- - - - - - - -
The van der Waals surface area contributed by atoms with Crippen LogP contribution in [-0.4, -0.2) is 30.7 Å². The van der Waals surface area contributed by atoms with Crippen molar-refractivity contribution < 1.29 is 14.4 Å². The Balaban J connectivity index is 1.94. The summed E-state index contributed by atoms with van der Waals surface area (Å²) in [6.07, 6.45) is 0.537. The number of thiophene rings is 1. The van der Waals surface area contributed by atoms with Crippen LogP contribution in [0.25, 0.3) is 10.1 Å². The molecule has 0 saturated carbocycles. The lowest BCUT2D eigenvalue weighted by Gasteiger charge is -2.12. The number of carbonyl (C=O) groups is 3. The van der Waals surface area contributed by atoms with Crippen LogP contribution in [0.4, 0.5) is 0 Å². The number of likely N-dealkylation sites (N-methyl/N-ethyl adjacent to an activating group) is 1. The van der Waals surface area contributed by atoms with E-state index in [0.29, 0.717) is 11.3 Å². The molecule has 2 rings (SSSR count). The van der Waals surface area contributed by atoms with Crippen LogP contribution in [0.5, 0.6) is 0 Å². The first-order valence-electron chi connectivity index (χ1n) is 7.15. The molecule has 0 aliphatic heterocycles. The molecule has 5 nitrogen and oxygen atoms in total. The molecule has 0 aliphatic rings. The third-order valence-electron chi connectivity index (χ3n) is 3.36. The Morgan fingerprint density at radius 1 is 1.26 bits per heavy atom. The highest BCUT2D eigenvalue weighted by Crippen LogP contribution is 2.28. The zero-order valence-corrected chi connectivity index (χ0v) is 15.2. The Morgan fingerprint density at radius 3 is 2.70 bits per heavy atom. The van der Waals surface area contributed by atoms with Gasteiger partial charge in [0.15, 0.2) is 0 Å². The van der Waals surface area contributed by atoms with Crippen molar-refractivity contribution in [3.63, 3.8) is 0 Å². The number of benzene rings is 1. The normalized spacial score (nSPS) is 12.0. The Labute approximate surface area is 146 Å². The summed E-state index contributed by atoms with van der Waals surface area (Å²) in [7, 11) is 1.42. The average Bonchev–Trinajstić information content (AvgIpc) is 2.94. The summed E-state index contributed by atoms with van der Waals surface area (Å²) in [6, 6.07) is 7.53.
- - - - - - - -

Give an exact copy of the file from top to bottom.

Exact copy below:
The van der Waals surface area contributed by atoms with Crippen LogP contribution in [-0.4, -0.2) is 30.7 Å². The van der Waals surface area contributed by atoms with Crippen molar-refractivity contribution < 1.29 is 14.4 Å². The Balaban J connectivity index is 1.94. The summed E-state index contributed by atoms with van der Waals surface area (Å²) in [6.07, 6.45) is 0.537. The number of thiophene rings is 1. The van der Waals surface area contributed by atoms with Crippen LogP contribution in [0.25, 0.3) is 10.1 Å². The molecule has 0 saturated carbocycles. The lowest BCUT2D eigenvalue weighted by Gasteiger charge is -2.12. The number of carbonyl (C=O) groups is 3. The van der Waals surface area contributed by atoms with Crippen LogP contribution in [0.4, 0.5) is 0 Å². The number of likely N-dealkylation sites (N-methyl/N-ethyl adjacent to an activating group) is 1. The van der Waals surface area contributed by atoms with E-state index in [0.29, 0.717) is 11.3 Å². The molecule has 2 rings (SSSR count). The van der Waals surface area contributed by atoms with Crippen LogP contribution in [0.5, 0.6) is 0 Å². The first-order valence-electron chi connectivity index (χ1n) is 7.15. The molecule has 0 aliphatic heterocycles. The molecule has 5 nitrogen and oxygen atoms in total. The molecule has 0 aliphatic rings. The third-order valence-electron chi connectivity index (χ3n) is 3.36. The Morgan fingerprint density at radius 1 is 1.26 bits per heavy atom. The highest BCUT2D eigenvalue weighted by Crippen LogP contribution is 2.28. The zero-order valence-corrected chi connectivity index (χ0v) is 15.2. The Morgan fingerprint density at radius 3 is 2.70 bits per heavy atom. The van der Waals surface area contributed by atoms with Gasteiger partial charge in [0.15, 0.2) is 0 Å². The van der Waals surface area contributed by atoms with Crippen molar-refractivity contribution in [3.63, 3.8) is 0 Å². The number of benzene rings is 1. The normalized spacial score (nSPS) is 12.0. The Labute approximate surface area is 146 Å². The summed E-state index contributed by atoms with van der Waals surface area (Å²) in [7, 11) is 1.42. The average Bonchev–Trinajstić information content (AvgIpc) is 2.94. The summed E-state index contributed by atoms with van der Waals surface area (Å²) in [6, 6.07) is 7.53.